The British pound rebounded on Friday from a sharp fall on Thursday, thanks to strong retail sales data as well as business surveys that showed a positive tendency. The country’s economy might already be recovering from its worst annual contraction in 300 years.
The country’s retail sales jumped in March as customers prepared for a partial lifting of restrictions. Also, the official data showed record peacetime government borrowing. Sales volumes rose 5.4% in March from February according to the Office for National Statistics.
On top of strong retail sales, a survey showed a deluge of orders swept through the local companies in April, as the country removed some of the restrictions, pointing to a rapid rebound for the pandemic-hit economy.
The preliminary “flash” reading of the U.K. Composite Purchasing Managers Index (PMI) reached 60.0 in April from 56.4 in March. Its best result since November 2013.
Pound and the country’s economy
After suffering losses on Thursday, the pound was once again set for a weekly gain on Friday. The pound traded 0.3% higher on the day at $1.3878 by 10:55 GMT.
Against the euro, the pound was flat at 86.86 pence, above its lowest levels in almost a week.
The strong PMI data is more visible in the foreign exchange markets where both the pound and the euro are capitalizing on the weaker U.S. dollar. Better than expected retail sales data also helped to boost the pound.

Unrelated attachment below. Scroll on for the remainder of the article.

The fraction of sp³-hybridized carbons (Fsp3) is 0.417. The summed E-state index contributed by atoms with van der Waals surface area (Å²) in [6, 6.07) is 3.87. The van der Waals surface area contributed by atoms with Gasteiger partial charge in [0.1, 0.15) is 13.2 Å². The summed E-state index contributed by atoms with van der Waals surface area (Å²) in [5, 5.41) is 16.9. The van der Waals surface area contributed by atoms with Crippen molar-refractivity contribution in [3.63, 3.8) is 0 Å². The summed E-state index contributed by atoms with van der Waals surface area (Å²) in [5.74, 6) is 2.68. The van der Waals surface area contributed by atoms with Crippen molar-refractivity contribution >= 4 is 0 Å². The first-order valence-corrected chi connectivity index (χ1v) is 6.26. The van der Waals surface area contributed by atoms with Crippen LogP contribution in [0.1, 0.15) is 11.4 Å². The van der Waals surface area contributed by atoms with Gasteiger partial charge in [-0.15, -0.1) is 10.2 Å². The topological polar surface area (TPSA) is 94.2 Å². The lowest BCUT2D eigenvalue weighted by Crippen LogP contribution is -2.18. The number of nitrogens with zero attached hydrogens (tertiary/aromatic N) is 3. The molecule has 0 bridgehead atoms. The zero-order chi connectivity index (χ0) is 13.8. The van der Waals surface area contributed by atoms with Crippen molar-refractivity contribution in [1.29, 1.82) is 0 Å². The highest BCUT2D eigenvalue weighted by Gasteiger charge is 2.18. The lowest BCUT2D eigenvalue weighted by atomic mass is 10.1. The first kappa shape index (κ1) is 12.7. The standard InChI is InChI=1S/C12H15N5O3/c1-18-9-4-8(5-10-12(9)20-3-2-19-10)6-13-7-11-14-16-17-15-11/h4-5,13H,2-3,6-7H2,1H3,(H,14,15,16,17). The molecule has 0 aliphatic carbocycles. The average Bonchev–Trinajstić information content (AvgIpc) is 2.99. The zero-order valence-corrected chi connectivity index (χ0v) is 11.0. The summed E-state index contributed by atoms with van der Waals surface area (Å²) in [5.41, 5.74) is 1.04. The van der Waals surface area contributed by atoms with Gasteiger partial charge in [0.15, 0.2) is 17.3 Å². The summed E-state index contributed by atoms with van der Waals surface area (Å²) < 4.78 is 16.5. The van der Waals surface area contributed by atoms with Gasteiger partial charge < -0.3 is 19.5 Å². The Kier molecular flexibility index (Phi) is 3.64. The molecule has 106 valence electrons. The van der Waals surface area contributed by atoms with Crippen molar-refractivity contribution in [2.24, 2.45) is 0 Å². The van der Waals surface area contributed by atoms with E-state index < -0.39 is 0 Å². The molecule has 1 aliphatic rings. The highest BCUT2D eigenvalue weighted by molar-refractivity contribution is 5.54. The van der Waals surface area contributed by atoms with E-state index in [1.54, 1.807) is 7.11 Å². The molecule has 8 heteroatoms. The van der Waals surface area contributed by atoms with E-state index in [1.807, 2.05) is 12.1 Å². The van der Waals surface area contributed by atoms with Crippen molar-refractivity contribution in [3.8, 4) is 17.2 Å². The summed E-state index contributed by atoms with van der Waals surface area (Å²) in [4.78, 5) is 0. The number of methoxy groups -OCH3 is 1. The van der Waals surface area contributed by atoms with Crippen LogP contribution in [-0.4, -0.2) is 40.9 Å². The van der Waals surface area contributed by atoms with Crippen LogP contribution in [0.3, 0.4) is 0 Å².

There was other bright news as well. The country’s consumer sentiment rose to its highest point since the start of the pandemic. This information came from a closely watched survey that was released on Friday. Despite this result, the consumer sentiment failed to meet the expectations of economists.
British manufacturer’s hopes for an economic recovery reached their strongest point in 48 years this month. It is logical as the world’s one of the largest economies began to recover.
There has been little focus on downside risks like the loss of the pound vaccine advantage in recent weeks. Another risk factor is the May 6 Scottish elections. Moreover, there is a potential for a renewed weakness of global risk sentiment in May and June due to a renewed spike in UST yields on the back of strong U.S. data. This suggests the risks for the pound/dollar are on the downside in the next several weeks.